• Washington
  • New Mexico
  • Georgia
  • Michigan
  • Texas

Again after California, the states with the highest RN average wages relative to state median household income, second through sixth are:

  • New Mexico
  • Oregon
  • Hawaii
  • New York
  • Alaska

The lowest values of RN wages. The states with the lowest values of RN wages adjusted for cost of living are, 50 through 46:

  • Hawaii
  • District of Columbia
  • South Dakota
  • Maryland
  • Vermont

Again, other than D.C., the states with the lowest values of RN wages compared to state median household incomes are, 50 through 46:

  • Maryland
  • New Hampshire
  • South Dakota
  • Iowa
  • Utah

Among surrounding states, Virginia’s cost-of-living-adjusted value of the RN median wage was the highest at 18th. North Carolina was immediately behind Virginia at 19th. Tennessee was 31st, West Virginia 36th.

The range of cost-of-living-adjusted wages was from California’s $87,201 to Hawaii’s $57,460. Virginia was at $75,540.

These are only statewide numbers. If we had all of that data for each jurisdiction in Virginia, we would of course see different relationships, but the same calculations would be valid.

Whether the wage differences regionally are balanced out by the cost-of-living differences would be an interesting study.

But statewide, Virginia in 2021 paid RN’s competitive wages when adjusted for cost of living, especially regionally.

If wages were the only issue, Virginia would be OK.

Shortages and safety. But the challenges to the profession are not simply wages. A report of a survey of 1500 nurses in 2021 gave a glimpse at the state of dissatisfaction:

Only 12% of nurses are happy where they are.
Over 80% feel burnt out, underpaid, frustrated with their administrators, and that this past year (2021) has affected their mental health.

Read the whole report. It is bracing.

You will discover things such as that only 2% of the ER nurses were happy where they were.  Ninety percent of nurses practicing clinically felt burnt out.

The report concluded from the data that the “Real Reasons for the Nursing Shortage” were:

  • Inadequate staffing
  • Not getting equal pay for equal experience
  • Not receiving hazard pay
  • Not having adequate back up
  • Not getting full breaks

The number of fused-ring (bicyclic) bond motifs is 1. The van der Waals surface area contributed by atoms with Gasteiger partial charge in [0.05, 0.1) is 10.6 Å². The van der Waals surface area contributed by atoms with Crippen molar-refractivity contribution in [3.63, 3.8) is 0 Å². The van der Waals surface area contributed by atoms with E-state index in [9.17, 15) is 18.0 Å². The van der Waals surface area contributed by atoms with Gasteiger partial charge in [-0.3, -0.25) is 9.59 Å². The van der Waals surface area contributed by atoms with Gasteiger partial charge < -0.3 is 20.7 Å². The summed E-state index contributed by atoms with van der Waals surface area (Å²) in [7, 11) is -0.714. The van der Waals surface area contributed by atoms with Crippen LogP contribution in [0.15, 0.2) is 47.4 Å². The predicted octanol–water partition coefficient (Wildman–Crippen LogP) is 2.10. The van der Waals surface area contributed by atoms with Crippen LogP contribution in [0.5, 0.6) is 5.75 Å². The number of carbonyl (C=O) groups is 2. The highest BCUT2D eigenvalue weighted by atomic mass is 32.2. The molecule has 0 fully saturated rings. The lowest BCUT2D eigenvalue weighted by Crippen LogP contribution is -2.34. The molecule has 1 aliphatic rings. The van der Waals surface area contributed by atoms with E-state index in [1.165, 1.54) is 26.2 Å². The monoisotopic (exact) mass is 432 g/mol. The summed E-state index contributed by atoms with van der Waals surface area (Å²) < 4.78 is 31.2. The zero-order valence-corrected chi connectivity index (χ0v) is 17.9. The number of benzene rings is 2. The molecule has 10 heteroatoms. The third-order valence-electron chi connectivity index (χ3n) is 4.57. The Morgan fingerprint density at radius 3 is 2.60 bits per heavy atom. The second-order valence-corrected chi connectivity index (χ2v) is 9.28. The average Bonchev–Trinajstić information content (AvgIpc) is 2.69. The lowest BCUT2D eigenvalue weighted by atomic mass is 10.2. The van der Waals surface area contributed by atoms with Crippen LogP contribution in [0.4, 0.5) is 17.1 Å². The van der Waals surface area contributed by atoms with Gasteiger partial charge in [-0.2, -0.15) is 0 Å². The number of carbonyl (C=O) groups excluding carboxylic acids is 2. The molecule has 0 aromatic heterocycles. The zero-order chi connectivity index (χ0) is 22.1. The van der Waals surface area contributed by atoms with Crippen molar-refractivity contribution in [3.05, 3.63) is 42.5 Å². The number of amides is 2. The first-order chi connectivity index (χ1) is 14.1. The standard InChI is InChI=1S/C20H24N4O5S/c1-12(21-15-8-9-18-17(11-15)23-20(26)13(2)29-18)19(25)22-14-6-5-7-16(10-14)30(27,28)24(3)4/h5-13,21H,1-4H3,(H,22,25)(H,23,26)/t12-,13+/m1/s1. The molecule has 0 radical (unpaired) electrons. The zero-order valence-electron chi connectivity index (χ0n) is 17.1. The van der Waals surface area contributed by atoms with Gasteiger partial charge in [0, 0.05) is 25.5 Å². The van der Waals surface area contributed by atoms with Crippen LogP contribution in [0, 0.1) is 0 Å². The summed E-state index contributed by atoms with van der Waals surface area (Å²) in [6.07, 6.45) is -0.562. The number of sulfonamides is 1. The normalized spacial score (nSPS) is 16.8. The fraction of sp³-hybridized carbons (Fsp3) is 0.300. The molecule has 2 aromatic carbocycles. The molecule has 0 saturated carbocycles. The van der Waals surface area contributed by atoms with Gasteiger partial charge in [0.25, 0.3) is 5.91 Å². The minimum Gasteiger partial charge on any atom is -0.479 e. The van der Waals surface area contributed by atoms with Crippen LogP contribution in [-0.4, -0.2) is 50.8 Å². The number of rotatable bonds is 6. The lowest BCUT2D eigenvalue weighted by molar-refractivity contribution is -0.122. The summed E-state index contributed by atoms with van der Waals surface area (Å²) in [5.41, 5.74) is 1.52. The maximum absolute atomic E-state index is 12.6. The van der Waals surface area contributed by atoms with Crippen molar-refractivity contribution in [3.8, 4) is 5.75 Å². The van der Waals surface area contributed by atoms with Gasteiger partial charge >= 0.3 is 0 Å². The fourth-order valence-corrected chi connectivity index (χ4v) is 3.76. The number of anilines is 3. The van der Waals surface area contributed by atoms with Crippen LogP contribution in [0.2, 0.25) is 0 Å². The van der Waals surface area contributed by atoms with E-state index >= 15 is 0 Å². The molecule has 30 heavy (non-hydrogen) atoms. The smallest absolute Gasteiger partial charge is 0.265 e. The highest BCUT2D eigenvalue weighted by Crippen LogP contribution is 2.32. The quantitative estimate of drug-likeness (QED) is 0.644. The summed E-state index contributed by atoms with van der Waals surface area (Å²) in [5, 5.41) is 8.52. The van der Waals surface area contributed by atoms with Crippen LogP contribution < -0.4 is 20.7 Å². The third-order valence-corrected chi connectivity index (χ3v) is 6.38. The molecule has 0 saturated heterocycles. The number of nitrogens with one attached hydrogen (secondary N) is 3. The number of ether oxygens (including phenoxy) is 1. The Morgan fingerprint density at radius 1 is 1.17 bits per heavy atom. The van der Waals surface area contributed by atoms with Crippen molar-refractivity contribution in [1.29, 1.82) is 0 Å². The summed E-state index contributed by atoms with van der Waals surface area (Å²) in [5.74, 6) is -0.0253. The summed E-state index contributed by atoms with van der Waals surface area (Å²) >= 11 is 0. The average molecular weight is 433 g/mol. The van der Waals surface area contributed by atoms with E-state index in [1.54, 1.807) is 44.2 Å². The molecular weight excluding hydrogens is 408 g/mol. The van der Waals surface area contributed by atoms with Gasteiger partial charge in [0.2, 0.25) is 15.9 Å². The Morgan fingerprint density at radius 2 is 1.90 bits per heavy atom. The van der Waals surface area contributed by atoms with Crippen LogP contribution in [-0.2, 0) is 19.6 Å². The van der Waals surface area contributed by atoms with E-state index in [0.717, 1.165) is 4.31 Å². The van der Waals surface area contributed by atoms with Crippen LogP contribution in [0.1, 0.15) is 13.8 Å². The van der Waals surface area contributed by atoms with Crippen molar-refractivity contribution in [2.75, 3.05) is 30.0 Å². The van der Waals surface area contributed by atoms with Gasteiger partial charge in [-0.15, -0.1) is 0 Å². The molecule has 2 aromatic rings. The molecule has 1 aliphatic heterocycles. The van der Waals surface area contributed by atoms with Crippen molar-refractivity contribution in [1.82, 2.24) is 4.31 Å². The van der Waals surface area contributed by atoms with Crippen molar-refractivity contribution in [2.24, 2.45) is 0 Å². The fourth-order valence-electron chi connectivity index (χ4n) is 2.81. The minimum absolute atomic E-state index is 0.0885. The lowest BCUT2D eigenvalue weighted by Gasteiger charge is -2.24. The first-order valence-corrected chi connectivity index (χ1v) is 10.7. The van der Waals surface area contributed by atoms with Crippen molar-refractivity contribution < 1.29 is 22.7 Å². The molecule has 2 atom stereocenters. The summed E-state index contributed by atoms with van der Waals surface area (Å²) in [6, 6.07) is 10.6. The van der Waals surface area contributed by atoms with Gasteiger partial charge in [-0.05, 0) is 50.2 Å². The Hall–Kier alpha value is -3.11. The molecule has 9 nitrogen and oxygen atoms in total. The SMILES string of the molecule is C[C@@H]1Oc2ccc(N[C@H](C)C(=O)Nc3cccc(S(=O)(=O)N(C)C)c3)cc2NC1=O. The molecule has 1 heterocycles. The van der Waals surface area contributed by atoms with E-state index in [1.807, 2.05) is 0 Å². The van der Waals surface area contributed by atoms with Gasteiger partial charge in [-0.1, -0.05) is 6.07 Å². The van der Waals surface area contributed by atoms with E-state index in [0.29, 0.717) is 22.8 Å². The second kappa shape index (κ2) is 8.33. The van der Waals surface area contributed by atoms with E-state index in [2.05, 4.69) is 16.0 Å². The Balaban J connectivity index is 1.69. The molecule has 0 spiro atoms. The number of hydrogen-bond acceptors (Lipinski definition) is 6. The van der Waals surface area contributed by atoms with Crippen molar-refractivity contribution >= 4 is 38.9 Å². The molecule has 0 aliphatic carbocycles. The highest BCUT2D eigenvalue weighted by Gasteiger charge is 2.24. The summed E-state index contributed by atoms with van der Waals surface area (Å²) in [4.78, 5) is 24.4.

• Not being able to take sick days
  • Not being able to turn down extra shifts

Citizens can’t fix that.

Only employers, with state oversight to maintain nurse and patient safety, can do it.

I hope private sector nurses unionize to speed the process.

Bottom line. I have written about this here before but I will again. Inadequate nurse staffing is out there, most visibly in hospitals, freestanding ERs and nursing homes but also everywhere they practice.

Both RN employers and the state have ethical responsibilities to shut down services that are not properly staffed.

We have facilities open right now with insufficient nurses to safely operate all of the services they offer. I have done the research and have published the results many times before.

Hard choices have to be made, but at the state level oversight starts with accurate data and sufficient inspectors.

The inspectors, or I should say inspector positions, are largely registered nurses. The Department of Health will need to raise the salaries of the inspector positions until they are filled.

VDH has data available on nurse shortages if it has the personnel to monitor it, but currently is unable to my knowledge to correlate shortages with requirements by individual services in order to intervene.

The institutions know.

If necessary VDH should write a regulation to get the data they need at sufficient level of detail to make the necessary correlations for intervention.

The nurses, and the patients, demand it.

– by James C. Sherlock

(This story originally appeared in Bacon’s Rebellion.)